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Mass production method for nanotechnology wonder material

The publication of a method to mass produce graphene has opened the way to further study of this remarkable nanomaterial, and to its eventual use in a number of nanotech applications. From the University of California – Los Angeles, via AAAS EurekAlert, “Researchers discover method for mass production of nanomaterial graphene“, written by Mike Rodewaldof the UCLA Newsroom:

Graphene is a perfect example of the wonders of nanotechnology, in which common substances are scaled down to an atomic level to uncover new and exciting possibilities.

Graphene is created when graphite — the mother form of all graphitic carbon, which is used to make the pigment that allows pencils to write on paper — is reduced down to a one-atom-thick sheet. Graphene is among the strongest materials known and has an attractive array of benefits. These sheets —single-layer graphene — have potential as electrodes for solar cells, for use in sensors, as the anode electrode material in lithium batteries and as efficient zero-band-gap semiconductors.

Research on graphene sheets has been restricted, though, due to the difficulty of creating single-layer samples for use in experiments. But in a study published online Nov. 9 in the journal Nature Nanotechnology [abstract], researchers from UCLA’s California NanoSystems Institute (CNSI) propose a method which can produce graphene sheets in large quantities.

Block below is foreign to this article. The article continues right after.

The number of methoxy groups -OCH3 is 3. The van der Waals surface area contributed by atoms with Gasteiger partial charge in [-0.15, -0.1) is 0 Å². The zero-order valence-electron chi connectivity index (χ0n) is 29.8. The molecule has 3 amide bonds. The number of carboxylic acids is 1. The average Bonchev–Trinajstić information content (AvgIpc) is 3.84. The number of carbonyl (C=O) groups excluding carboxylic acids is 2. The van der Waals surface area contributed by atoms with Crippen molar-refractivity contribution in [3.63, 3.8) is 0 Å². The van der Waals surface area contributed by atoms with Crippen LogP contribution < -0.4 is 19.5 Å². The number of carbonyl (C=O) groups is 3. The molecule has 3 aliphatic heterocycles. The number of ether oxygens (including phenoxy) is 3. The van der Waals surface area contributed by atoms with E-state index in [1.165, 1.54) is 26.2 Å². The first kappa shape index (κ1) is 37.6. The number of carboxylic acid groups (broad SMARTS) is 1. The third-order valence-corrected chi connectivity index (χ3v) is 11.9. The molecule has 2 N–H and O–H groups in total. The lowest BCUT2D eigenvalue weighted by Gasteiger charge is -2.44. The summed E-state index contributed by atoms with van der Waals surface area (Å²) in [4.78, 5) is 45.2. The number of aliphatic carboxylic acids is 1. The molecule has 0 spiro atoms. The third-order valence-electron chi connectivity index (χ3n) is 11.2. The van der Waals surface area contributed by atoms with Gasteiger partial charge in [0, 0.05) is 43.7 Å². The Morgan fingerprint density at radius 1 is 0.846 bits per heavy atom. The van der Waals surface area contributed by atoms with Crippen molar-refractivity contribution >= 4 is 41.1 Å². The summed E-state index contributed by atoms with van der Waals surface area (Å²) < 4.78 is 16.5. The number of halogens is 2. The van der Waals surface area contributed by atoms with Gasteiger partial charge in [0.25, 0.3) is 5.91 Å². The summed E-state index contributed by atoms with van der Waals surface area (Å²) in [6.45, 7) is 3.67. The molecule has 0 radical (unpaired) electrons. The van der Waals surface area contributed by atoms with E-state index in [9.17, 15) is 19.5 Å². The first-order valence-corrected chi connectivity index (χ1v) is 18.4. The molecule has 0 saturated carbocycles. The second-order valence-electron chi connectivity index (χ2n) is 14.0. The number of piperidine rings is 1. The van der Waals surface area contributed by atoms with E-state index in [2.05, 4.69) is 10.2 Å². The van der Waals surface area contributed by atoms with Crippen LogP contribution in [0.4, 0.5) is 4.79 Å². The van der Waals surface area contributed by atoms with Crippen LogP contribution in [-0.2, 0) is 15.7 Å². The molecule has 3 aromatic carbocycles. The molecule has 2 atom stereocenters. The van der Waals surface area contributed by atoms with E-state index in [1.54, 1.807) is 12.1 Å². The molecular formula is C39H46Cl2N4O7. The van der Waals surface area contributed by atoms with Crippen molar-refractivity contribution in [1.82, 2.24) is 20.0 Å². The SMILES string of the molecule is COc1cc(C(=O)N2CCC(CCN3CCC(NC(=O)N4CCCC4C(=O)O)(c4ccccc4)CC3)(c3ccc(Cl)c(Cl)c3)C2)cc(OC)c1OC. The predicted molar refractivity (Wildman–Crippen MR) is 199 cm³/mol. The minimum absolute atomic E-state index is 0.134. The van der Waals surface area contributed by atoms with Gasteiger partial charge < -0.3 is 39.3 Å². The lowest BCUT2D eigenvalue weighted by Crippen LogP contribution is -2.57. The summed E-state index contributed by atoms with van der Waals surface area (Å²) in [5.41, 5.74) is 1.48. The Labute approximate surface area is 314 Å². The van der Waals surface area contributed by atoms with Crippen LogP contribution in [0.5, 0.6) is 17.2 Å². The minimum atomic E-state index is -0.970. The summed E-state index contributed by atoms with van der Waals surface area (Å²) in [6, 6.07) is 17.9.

Led by Yang Yang, a professor of materials science and engineering at the UCLA Henry Samueli School of Engineering, and Richard Kaner, a UCLA professor of chemistry and biochemistry, the researchers developed a method of placing graphite oxide paper in a solution of pure hydrazine (a chemical compound of nitrogen and hydrogen), which reduces the graphite oxide paper into single-layer graphene.

Such methods have been studied by others, but this is the first reported instance of using hydrazine as the solvent. The graphene produced from the hydrazine solution is also a more efficient electrical conductor. Field-effect devices display output currents three orders of magnitude higher than previously reported using chemically produced graphene.

Kaner and Kang’s co-authors on the research were doctoral students Vincent Tung, from Yang’s lab, and Matthew Allen, from Kaner’s lab.

“We have discovered a route toward solution processing of large-scale graphene sheets,” Tung said. “These breakthroughs represent the future of graphene nanoelectronic research.”

The coverage of the graphene sheets can be controlled by altering the concentration and composition of the hydrazine solution. This hydrazine method also preserves the integrity of the sheets, producing the largest-area graphene sheet yet reported, 20 micrometers by 40 micrometers. A micrometer is one-millionth of a meter, while a nanometer is one billionth of a meter.

“These graphene sheets are by far the largest produced, and the method allows great control over deposition,” Allen said. “Chemically converted graphene can now be studied in depth through a variety of electronic tests and microscopic techniques not previously possible.”

—Jim

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